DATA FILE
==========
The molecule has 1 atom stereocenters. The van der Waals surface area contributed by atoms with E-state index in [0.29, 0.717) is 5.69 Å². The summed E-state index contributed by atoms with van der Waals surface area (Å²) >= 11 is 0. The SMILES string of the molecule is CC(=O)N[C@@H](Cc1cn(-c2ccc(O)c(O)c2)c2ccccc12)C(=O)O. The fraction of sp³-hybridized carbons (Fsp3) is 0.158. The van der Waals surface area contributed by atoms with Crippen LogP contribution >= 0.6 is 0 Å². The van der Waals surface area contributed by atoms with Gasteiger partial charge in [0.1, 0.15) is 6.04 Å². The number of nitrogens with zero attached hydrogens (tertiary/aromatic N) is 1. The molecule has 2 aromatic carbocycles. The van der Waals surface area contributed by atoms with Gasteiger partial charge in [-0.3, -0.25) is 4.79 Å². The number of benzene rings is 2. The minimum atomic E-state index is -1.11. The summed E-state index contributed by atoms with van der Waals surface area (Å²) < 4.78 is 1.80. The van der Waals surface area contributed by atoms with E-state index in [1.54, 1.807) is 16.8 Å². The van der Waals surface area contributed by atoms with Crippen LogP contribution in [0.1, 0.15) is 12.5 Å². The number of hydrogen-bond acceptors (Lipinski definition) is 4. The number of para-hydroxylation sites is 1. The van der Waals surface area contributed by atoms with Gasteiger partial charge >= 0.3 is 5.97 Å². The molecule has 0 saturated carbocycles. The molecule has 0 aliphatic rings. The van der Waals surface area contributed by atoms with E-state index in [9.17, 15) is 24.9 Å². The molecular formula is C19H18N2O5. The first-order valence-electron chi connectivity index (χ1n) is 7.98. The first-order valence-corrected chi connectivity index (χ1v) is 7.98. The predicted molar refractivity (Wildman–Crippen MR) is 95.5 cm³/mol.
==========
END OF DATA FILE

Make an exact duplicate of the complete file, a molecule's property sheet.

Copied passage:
The molecule has 1 atom stereocenters. The van der Waals surface area contributed by atoms with E-state index in [0.29, 0.717) is 5.69 Å². The summed E-state index contributed by atoms with van der Waals surface area (Å²) >= 11 is 0. The SMILES string of the molecule is CC(=O)N[C@@H](Cc1cn(-c2ccc(O)c(O)c2)c2ccccc12)C(=O)O. The fraction of sp³-hybridized carbons (Fsp3) is 0.158. The van der Waals surface area contributed by atoms with Crippen LogP contribution >= 0.6 is 0 Å². The van der Waals surface area contributed by atoms with Gasteiger partial charge in [0.1, 0.15) is 6.04 Å². The number of nitrogens with zero attached hydrogens (tertiary/aromatic N) is 1. The molecule has 2 aromatic carbocycles. The van der Waals surface area contributed by atoms with Gasteiger partial charge in [-0.3, -0.25) is 4.79 Å². The number of benzene rings is 2. The minimum atomic E-state index is -1.11. The summed E-state index contributed by atoms with van der Waals surface area (Å²) < 4.78 is 1.80. The van der Waals surface area contributed by atoms with E-state index in [1.54, 1.807) is 16.8 Å². The van der Waals surface area contributed by atoms with Crippen LogP contribution in [0.1, 0.15) is 12.5 Å². The number of hydrogen-bond acceptors (Lipinski definition) is 4. The number of para-hydroxylation sites is 1. The van der Waals surface area contributed by atoms with Gasteiger partial charge >= 0.3 is 5.97 Å². The molecule has 0 saturated carbocycles. The molecule has 0 aliphatic rings. The van der Waals surface area contributed by atoms with E-state index in [9.17, 15) is 24.9 Å². The molecular formula is C19H18N2O5. The first-order valence-electron chi connectivity index (χ1n) is 7.98. The first-order valence-corrected chi connectivity index (χ1v) is 7.98. The predicted molar refractivity (Wildman–Crippen MR) is 95.5 cm³/mol.